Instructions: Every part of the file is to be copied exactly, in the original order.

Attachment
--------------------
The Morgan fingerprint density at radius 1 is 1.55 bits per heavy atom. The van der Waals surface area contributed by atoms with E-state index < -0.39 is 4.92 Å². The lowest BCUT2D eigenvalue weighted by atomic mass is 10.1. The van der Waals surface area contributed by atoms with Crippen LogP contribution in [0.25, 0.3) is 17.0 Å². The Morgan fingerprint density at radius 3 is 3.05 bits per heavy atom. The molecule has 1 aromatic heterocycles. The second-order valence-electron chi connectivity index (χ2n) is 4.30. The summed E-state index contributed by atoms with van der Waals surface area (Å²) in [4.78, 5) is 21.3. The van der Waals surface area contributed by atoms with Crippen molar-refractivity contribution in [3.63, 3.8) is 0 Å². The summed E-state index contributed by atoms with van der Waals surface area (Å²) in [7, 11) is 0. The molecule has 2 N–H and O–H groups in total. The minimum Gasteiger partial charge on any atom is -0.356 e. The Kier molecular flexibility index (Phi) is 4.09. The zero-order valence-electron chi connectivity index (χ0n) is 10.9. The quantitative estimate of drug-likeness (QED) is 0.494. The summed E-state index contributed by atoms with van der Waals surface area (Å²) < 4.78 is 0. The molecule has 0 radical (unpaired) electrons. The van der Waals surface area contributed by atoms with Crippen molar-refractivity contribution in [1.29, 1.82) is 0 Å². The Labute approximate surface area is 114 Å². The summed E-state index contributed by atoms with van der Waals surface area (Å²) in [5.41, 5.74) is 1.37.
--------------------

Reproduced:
The Morgan fingerprint density at radius 1 is 1.55 bits per heavy atom. The van der Waals surface area contributed by atoms with E-state index < -0.39 is 4.92 Å². The lowest BCUT2D eigenvalue weighted by atomic mass is 10.1. The van der Waals surface area contributed by atoms with Crippen LogP contribution in [0.25, 0.3) is 17.0 Å². The Morgan fingerprint density at radius 3 is 3.05 bits per heavy atom. The molecule has 1 aromatic heterocycles. The second-order valence-electron chi connectivity index (χ2n) is 4.30. The summed E-state index contributed by atoms with van der Waals surface area (Å²) in [4.78, 5) is 21.3. The van der Waals surface area contributed by atoms with Crippen molar-refractivity contribution in [3.63, 3.8) is 0 Å². The summed E-state index contributed by atoms with van der Waals surface area (Å²) in [7, 11) is 0. The molecule has 2 N–H and O–H groups in total. The minimum Gasteiger partial charge on any atom is -0.356 e. The Kier molecular flexibility index (Phi) is 4.09. The zero-order valence-electron chi connectivity index (χ0n) is 10.9. The quantitative estimate of drug-likeness (QED) is 0.494. The summed E-state index contributed by atoms with van der Waals surface area (Å²) < 4.78 is 0. The molecule has 0 radical (unpaired) electrons. The van der Waals surface area contributed by atoms with Crippen molar-refractivity contribution in [1.29, 1.82) is 0 Å². The Labute approximate surface area is 114 Å². The summed E-state index contributed by atoms with van der Waals surface area (Å²) in [5.41, 5.74) is 1.37.